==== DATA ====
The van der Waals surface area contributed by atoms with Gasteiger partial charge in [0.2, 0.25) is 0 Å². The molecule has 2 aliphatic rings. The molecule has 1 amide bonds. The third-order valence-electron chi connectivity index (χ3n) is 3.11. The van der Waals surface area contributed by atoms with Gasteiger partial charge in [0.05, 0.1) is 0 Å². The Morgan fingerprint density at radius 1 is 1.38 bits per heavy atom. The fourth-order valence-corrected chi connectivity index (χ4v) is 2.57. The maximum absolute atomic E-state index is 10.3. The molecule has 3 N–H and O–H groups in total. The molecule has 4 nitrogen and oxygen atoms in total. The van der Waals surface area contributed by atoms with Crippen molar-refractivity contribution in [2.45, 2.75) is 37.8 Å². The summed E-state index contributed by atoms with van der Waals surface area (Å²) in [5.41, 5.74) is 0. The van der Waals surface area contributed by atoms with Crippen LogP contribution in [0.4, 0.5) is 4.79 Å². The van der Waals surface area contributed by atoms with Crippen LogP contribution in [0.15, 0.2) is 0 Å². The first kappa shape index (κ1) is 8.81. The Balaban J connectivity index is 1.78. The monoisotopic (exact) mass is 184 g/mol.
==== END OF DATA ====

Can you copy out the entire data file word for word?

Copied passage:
The van der Waals surface area contributed by atoms with Gasteiger partial charge in [0.2, 0.25) is 0 Å². The molecule has 2 aliphatic rings. The molecule has 1 amide bonds. The third-order valence-electron chi connectivity index (χ3n) is 3.11. The van der Waals surface area contributed by atoms with Gasteiger partial charge in [0.05, 0.1) is 0 Å². The Morgan fingerprint density at radius 1 is 1.38 bits per heavy atom. The fourth-order valence-corrected chi connectivity index (χ4v) is 2.57. The maximum absolute atomic E-state index is 10.3. The molecule has 3 N–H and O–H groups in total. The molecule has 4 nitrogen and oxygen atoms in total. The van der Waals surface area contributed by atoms with Crippen molar-refractivity contribution in [2.45, 2.75) is 37.8 Å². The summed E-state index contributed by atoms with van der Waals surface area (Å²) in [5.41, 5.74) is 0. The van der Waals surface area contributed by atoms with Crippen LogP contribution in [0.4, 0.5) is 4.79 Å². The van der Waals surface area contributed by atoms with Crippen LogP contribution in [0.15, 0.2) is 0 Å². The first kappa shape index (κ1) is 8.81. The Balaban J connectivity index is 1.78. The monoisotopic (exact) mass is 184 g/mol.